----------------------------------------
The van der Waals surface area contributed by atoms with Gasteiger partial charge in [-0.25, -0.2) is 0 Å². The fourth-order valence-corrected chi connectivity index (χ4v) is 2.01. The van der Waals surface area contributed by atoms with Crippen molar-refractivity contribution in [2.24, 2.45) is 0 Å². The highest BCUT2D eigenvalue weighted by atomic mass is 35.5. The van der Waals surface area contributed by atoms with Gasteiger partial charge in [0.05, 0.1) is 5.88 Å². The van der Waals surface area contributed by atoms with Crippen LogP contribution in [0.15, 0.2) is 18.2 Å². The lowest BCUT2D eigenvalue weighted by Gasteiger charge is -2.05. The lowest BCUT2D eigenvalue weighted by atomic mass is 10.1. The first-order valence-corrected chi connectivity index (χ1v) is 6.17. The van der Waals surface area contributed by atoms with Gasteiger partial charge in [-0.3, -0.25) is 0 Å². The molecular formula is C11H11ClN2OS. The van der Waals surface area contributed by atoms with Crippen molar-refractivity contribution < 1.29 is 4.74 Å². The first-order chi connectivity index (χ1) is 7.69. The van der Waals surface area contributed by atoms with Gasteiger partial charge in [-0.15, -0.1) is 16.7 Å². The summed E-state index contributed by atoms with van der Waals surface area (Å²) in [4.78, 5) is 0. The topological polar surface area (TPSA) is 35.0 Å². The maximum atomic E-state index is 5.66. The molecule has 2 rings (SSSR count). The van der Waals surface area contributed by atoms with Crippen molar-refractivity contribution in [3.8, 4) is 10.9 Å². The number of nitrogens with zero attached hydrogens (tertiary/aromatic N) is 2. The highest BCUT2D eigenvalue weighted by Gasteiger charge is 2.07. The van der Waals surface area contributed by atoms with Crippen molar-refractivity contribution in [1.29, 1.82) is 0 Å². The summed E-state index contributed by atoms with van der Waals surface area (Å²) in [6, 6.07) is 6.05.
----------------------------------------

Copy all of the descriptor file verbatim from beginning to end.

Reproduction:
The van der Waals surface area contributed by atoms with Gasteiger partial charge in [-0.25, -0.2) is 0 Å². The fourth-order valence-corrected chi connectivity index (χ4v) is 2.01. The van der Waals surface area contributed by atoms with Crippen molar-refractivity contribution in [2.24, 2.45) is 0 Å². The highest BCUT2D eigenvalue weighted by atomic mass is 35.5. The van der Waals surface area contributed by atoms with Gasteiger partial charge in [0.05, 0.1) is 5.88 Å². The van der Waals surface area contributed by atoms with Crippen LogP contribution in [0.15, 0.2) is 18.2 Å². The lowest BCUT2D eigenvalue weighted by Gasteiger charge is -2.05. The lowest BCUT2D eigenvalue weighted by atomic mass is 10.1. The first-order valence-corrected chi connectivity index (χ1v) is 6.17. The van der Waals surface area contributed by atoms with Gasteiger partial charge in [-0.3, -0.25) is 0 Å². The molecular formula is C11H11ClN2OS. The van der Waals surface area contributed by atoms with Crippen molar-refractivity contribution < 1.29 is 4.74 Å². The first-order chi connectivity index (χ1) is 7.69. The van der Waals surface area contributed by atoms with Gasteiger partial charge in [-0.15, -0.1) is 16.7 Å². The summed E-state index contributed by atoms with van der Waals surface area (Å²) in [4.78, 5) is 0. The topological polar surface area (TPSA) is 35.0 Å². The maximum atomic E-state index is 5.66. The molecule has 2 rings (SSSR count). The van der Waals surface area contributed by atoms with Crippen molar-refractivity contribution in [3.8, 4) is 10.9 Å². The number of nitrogens with zero attached hydrogens (tertiary/aromatic N) is 2. The highest BCUT2D eigenvalue weighted by Gasteiger charge is 2.07. The van der Waals surface area contributed by atoms with Crippen molar-refractivity contribution in [1.29, 1.82) is 0 Å². The summed E-state index contributed by atoms with van der Waals surface area (Å²) in [6, 6.07) is 6.05.